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January 2010

California Supreme Court Limits Plaintiffs' Ability to Recover Inflated Attorneys' Fees in FEHA Cases

Chavez v. City of Los Angeles, No. S162313 (Cal. Jan. 14, 2010)

The California Supreme Court's recent opinion in Chavez v. City of Los Angeles is a significant decision that limits plaintiffs' ability to recover grossly inflated attorneys' fees when a lawsuit yields only a modest recovery.

In California, a "limited" case is one valued at $25,000, or less, and "unlimited" actions are those over this jurisdictional amount. Ordinarily, when a plaintiff brings an unlimited action but ultimately recovers less than $25,000, the trial court has discretion to deny that plaintiff his statutory costs even though he would have been entitled to those costs as a matter of right had he recovered more than $25,000.  In actions brought under California's Fair Employment Housing Act (FEHA), these costs can be very substantial because "costs" include attorneys' fees.

The facts in Chavez demonstrate why the Supreme Court's opinion is significant. Over the span of nearly six years, Chavez filed several lawsuits, including claims for discrimination and harassment under FEHA. After extensive litigation, Chavez prevailed on only one of his ten causes of action and recovered a total of $11,500. Chavez proceeded to file a motion for $13,144.26 in costs and $870,935.50 in attorney fees. Because Chavez had brought his action as an unlimited case but recovered less than $25,000, the trial court exercised its discretion pursuant to the rule explained above and denied Chavez's motion. However, the Court of Appeal held that this rule did not apply to cases brought under FEHA, which meant that trial courts had no discretion to deny attorneys' fees in FEHA cases even if a plaintiff recovered less than $25,000. The Supreme Court disagreed and reinstated the trial court's decision.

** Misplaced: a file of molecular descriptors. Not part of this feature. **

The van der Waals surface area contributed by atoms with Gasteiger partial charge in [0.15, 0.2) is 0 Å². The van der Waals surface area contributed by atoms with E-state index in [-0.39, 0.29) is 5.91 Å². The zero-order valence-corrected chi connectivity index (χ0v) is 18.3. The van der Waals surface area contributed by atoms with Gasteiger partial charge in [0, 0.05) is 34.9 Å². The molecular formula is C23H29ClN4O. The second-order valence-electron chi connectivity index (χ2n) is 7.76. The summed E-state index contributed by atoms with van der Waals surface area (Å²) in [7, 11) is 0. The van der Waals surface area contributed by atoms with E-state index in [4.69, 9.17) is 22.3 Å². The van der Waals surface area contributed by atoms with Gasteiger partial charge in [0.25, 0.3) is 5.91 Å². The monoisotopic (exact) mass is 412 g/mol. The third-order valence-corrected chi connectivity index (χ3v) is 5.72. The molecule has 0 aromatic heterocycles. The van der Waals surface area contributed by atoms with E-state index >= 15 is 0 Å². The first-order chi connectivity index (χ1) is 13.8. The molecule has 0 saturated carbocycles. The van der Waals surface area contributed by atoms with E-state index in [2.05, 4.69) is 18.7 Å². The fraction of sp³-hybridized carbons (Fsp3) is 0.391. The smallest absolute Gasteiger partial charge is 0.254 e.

The Supreme Court first held that the above statutory rule applied to FEHA cases because the rule did not conflict with FEHA's purpose and spirit. As the Court explained, trial courts have the ability, among other things, to expand discovery in limited cases. Thus, plaintiffs could still fully vindicate their rights in limited actions. The Court next held that the trial court did not abuse its discretion when it denied Chavez's fees. The factors against Chavez included the protracted nature of his various lawsuits, his modest recovery, and his prevailing on only one of his ten causes of action. In light of his limited success, his $870,935.50 in claimed attorneys' fees was grossly inflated. The Court also held that the trial court did not err in finding that Chavez should have brought his case as a limited action, especially since there was very little evidence that Chavez suffered damages over $25,000—a fact that should have been known to him at the outset of his case.

Chavez is decidedly a beneficial decision both for defendants in FEHA actions and for the court system for the following reasons. First, had the Supreme Court agreed with the Court of Appeal, trial courts would no longer have discretion to deny costs and attorneys' fees that often are, as Chavez demonstrates, quite substantial. Second, because plaintiffs would have little incentive to bring low-value cases as limited cases, the already overburdened California court system would see its resources and dockets taxed further. Finally, plaintiffs with weak claims would be encouraged to press forward to trial to recover any modest amount against defendants with hopes of recovering substantial attorneys' fees. In the end, not only did the Supreme Court correctly interpret the law, the Court also avoided these undesirable consequences.

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Employment Law

Employment Law